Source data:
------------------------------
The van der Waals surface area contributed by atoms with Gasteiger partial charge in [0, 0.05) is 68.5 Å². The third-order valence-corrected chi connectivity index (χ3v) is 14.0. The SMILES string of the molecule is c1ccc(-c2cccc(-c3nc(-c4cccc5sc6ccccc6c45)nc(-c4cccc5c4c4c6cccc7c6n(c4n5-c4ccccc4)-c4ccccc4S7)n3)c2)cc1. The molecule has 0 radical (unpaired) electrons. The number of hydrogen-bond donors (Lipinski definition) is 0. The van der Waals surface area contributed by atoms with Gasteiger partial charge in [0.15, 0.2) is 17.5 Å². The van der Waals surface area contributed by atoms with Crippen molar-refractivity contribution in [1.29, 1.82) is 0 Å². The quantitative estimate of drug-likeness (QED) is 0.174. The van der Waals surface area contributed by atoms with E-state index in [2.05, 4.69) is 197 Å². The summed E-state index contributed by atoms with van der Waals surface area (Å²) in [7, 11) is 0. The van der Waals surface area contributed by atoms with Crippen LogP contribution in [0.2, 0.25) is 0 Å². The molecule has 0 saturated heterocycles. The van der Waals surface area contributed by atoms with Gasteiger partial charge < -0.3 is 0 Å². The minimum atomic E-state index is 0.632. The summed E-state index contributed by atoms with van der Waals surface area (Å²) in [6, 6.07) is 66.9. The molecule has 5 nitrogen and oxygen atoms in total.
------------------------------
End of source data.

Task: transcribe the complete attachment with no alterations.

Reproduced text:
The van der Waals surface area contributed by atoms with Gasteiger partial charge in [0, 0.05) is 68.5 Å². The third-order valence-corrected chi connectivity index (χ3v) is 14.0. The SMILES string of the molecule is c1ccc(-c2cccc(-c3nc(-c4cccc5sc6ccccc6c45)nc(-c4cccc5c4c4c6cccc7c6n(c4n5-c4ccccc4)-c4ccccc4S7)n3)c2)cc1. The molecule has 0 radical (unpaired) electrons. The number of hydrogen-bond donors (Lipinski definition) is 0. The van der Waals surface area contributed by atoms with Gasteiger partial charge in [0.15, 0.2) is 17.5 Å². The van der Waals surface area contributed by atoms with Crippen molar-refractivity contribution in [1.29, 1.82) is 0 Å². The quantitative estimate of drug-likeness (QED) is 0.174. The van der Waals surface area contributed by atoms with E-state index in [2.05, 4.69) is 197 Å². The summed E-state index contributed by atoms with van der Waals surface area (Å²) in [7, 11) is 0. The van der Waals surface area contributed by atoms with Crippen LogP contribution in [0.2, 0.25) is 0 Å². The molecule has 0 saturated heterocycles. The van der Waals surface area contributed by atoms with Gasteiger partial charge < -0.3 is 0 Å². The minimum atomic E-state index is 0.632. The summed E-state index contributed by atoms with van der Waals surface area (Å²) in [6, 6.07) is 66.9. The molecule has 5 nitrogen and oxygen atoms in total.